Chris Cook was back on the Minnesota Vikings practice field bright and early Wednesday, resuming the football workouts that he was unable to do during a long and messy trial on charges of domestic assault.

Cook may have been welcomed back to the Vikings after being acquitted in March of all charges of assaulting his girlfriend, but he knows the process of assimilating himself back into the team he was forced to abandon last season is just beginning.

A valuable cornerback and former second-round draft pick, Cook played the first six games last season before he was arrested and charged with two felonies in connection with a fight with his girlfriend. The Vikings suspended him for two games, then had him sit out the eight remaining games while the legal process played out, leaving Cook to collect paychecks while his teammates suffered through a miserable 3-13 season.

"I feel like I have to earn (my teammates') trust again," Cook said on Wednesday after participating in a voluntary workout with the team. "I definitely let them down last year by being in the situation I was in and missing the 10 games. I'm really looking forward to earning their trust and being a contributing factor to the team."

Unlike practice squad running back Caleb King, who was cut Monday just three days after he was arrested — but not charged — in connection with the beating of a man at a birthday party, the Vikings stuck by Cook, who has a history of trouble dating back to academic problems in college at Virginia. Cook was also arrested in 2011 for allegedly brandishing a gun during an altercation in his hometown, but he was found not guilty in that case.

In his most recent case, Cook argued self-defense in the altercation with girlfriend, who said that Cook strangled her. Once he was acquitted, Cook was allowed to return to the team and was not disciplined by the NFL.

"I won't say it's closed up because I can never replace those 10 games that I missed," Cook said. "It was hard having to sit out for the 10 games and it's something I always think about. It's not something that I can just put away, even though I'm back in this setting, this environment. It's still something I have to deal with."

Cook isn't the only Vikings player trying to prove himself this week. Newly signed receiver Jerome Simpson will be suspended for the first three games of next season after he pleaded guilty in April to a felony charge after authorities said 2 pounds of marijuana were shipped to his Kentucky home last year. Simpson was sentenced to 15 days in jail, 200 hours of community service and fined $7,500.

The Vikings said they researched his background thoroughly before signing him to a one-year deal. Simpson admitted to making "a poor choice" and knows he's on his second chance.

"It's absolutely a 'prove it' (season) just because the nature of that I did get in trouble last year and I have to prove to the league, myself and everybody else out there that I deserve to be in this league," Simpson said.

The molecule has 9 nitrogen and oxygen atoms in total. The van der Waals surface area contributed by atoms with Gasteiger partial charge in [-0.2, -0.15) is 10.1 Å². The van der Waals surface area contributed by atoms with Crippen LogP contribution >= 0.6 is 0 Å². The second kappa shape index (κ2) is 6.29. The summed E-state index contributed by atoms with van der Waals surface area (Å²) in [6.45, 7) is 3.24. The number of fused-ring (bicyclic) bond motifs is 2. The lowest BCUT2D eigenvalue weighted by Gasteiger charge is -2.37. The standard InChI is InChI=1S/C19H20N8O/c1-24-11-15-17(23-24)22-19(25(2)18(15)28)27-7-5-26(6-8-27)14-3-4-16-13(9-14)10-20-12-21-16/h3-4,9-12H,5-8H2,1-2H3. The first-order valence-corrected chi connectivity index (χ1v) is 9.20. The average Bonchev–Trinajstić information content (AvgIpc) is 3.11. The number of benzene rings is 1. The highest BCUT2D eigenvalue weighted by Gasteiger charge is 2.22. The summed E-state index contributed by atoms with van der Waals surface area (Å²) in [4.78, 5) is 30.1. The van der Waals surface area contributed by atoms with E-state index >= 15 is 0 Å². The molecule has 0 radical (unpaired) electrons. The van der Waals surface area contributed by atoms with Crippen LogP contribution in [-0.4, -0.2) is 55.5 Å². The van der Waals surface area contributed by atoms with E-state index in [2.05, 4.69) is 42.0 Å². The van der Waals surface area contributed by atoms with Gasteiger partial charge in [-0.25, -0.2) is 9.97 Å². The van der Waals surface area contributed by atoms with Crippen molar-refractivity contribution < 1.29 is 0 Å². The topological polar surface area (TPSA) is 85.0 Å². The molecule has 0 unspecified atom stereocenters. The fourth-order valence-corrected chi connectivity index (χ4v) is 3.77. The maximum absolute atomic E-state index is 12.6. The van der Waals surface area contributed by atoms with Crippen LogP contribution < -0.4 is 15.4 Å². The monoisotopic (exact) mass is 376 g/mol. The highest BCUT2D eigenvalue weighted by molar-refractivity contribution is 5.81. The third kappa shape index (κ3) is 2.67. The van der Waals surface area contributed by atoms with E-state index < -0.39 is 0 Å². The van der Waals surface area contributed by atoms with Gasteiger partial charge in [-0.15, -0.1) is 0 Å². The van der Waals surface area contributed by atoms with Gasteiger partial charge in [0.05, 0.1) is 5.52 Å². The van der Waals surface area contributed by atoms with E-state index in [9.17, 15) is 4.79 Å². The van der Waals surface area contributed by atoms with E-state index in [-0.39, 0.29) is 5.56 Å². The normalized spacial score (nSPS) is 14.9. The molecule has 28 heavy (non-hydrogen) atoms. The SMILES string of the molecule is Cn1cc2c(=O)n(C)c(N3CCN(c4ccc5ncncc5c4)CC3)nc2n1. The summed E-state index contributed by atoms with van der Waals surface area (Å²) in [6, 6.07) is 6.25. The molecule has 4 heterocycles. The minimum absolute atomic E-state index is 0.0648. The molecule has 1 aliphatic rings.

Despite the legal issues hanging over his head all of last season, Simpson has the best season of his four-year career. He caught 50 passes for 725 yards and four touchdowns and will be relied upon to give the Vikings the vertical threat they sorely lacked.

"The guy's unbelievable," quarterback Christian Ponder said. "I was throwing post routes and trying to overthrow him and I couldn't. The guy is so fast. He's so athletic. I think he's going to be a great asset to our X position. And he's a great guy. I've been hanging out with him. He's real down to earth and so athletic. We're happy for him to be a part of this team, for sure."

Cook has been trying to let his actions do the talking. He's been a fixture at workouts as he tries to show his teammates that he is committed to turning things around.

"You can tell he's trying really hard," Ponder said. "We all make mistakes. Obviously that was a tough situation that he put himself in. I've talked to him. We've all talked to him. He seems like he's learned. He's such a great asset to have on the field. I think he's going to be fine. He's doing everything he can to earn the respect of all of us and he's working hard. We see it in him."

The Vikings certainly could use the 6-foot-2 cornerback on the field in a division dominated by big receivers — Calvin Johnson in Detroit, Brandon Marshall and Alshon Jeffrey in Chicago, tight end/receiver hybrid Jermichael Finley in Green Bay. The Vikings ranked 26th in the league in yards passing allowed last season and gave up an NFL-worst 34 passing touchdowns.

Cook thanked coach Leslie Frazier for being "very supportive of me" and said he's happy not to have to worry about his future any longer.

"I was just going day to day. I never really knew what was going to happen, when it was going to be over with or what decision the organization was going to make," he said. "I was always hopeful that they would keep me around and give me a second chance."


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